Two new studies from the Community College Research Center at Columbia University’s Teachers College have found that community colleges unnecessarily place tens of thousands of entering students in remedial classes — and that their placement decisions would be just as good if they relied on high school grade-point averages instead of standardized placement tests.
The studies address one of the most intractable problems of higher education: the dead end of remedial education. At most community colleges, a majority of entering students who recently graduated from high school are placed in remedial classes, where they pay tuition but earn no college credit. Over all, less than a quarter of those who start in remedial classes go on to earn two-year degrees or transfer to four-year colleges.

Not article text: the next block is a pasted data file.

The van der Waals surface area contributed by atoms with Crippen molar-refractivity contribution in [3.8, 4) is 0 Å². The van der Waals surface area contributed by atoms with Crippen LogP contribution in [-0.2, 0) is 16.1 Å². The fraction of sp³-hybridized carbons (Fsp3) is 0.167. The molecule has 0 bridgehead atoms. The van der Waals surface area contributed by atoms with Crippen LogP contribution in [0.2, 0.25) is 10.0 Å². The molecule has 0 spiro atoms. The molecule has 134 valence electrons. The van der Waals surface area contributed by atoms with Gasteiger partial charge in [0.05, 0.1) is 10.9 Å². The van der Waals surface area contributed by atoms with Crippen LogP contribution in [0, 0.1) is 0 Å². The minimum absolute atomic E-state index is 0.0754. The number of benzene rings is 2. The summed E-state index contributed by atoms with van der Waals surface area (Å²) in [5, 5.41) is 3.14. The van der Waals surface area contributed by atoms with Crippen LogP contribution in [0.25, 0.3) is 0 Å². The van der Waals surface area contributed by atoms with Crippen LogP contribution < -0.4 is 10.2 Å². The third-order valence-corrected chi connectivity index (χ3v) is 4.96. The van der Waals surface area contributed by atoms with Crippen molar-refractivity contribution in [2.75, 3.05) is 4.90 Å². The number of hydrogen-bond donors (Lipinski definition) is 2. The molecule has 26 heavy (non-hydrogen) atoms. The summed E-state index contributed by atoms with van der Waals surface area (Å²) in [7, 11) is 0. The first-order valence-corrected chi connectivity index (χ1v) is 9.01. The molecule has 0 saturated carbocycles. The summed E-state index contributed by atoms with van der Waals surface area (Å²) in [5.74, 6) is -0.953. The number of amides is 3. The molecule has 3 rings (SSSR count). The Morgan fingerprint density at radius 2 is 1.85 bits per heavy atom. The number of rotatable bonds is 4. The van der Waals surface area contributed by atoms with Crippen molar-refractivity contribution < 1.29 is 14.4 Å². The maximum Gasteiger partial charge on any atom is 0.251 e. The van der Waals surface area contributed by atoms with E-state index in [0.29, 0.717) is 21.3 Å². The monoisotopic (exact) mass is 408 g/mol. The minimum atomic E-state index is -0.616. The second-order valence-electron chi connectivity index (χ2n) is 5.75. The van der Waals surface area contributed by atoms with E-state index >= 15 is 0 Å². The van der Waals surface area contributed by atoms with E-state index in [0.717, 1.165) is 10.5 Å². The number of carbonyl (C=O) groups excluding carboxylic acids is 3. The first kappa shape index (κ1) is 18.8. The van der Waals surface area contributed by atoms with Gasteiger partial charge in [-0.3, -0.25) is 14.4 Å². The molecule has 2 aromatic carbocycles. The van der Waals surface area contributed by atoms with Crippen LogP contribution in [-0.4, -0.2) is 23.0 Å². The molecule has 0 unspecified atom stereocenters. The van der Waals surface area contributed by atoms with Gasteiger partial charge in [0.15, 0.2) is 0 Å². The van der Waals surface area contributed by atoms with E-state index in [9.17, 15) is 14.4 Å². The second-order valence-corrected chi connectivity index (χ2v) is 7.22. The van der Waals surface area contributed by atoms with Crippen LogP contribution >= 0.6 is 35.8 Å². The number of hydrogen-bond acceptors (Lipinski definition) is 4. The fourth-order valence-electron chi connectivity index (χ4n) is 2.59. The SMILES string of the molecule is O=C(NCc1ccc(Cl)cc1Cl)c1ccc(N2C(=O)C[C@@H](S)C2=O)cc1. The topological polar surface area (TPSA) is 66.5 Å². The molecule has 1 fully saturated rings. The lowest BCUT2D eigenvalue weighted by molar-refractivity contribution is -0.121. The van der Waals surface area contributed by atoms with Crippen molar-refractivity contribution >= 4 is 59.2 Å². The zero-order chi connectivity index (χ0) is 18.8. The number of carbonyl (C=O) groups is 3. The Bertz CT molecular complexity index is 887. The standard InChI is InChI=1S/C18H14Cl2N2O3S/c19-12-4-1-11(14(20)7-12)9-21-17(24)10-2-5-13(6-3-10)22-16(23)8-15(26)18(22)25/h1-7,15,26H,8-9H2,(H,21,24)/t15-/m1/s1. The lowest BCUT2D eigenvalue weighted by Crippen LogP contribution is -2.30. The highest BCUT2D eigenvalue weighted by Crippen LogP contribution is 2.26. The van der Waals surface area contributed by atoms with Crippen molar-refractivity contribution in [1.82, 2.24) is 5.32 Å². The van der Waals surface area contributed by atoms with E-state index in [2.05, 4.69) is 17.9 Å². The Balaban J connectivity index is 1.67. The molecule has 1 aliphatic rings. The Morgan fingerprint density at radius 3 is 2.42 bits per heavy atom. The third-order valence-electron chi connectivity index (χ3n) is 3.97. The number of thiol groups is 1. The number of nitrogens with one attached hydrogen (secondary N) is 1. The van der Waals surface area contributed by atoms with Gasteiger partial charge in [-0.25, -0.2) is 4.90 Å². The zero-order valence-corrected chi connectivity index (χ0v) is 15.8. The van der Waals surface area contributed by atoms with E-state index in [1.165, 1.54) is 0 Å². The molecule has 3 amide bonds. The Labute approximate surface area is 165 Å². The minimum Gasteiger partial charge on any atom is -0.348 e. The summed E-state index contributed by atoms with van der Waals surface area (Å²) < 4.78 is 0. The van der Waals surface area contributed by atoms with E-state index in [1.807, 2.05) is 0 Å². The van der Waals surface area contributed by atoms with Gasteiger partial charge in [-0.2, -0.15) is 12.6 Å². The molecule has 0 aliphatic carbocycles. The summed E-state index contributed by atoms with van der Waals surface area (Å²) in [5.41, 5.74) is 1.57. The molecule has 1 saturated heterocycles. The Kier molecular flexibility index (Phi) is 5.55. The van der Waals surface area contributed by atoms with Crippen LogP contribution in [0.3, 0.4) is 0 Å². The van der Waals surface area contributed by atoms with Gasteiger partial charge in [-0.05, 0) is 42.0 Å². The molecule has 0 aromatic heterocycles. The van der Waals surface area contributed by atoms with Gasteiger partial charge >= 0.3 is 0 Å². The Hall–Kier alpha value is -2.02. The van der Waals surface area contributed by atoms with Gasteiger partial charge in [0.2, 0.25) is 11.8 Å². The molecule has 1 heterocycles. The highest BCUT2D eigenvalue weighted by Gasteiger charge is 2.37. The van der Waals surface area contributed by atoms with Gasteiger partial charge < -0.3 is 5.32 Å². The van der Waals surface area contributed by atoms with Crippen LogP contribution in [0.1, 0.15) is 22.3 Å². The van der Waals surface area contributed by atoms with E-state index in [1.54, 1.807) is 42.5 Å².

The studies, one of a large urban community college system and the other of a statewide system, found that more than a quarter of the students assigned to remedial classes based on their test scores could have passed college-level courses with a grade of B or higher.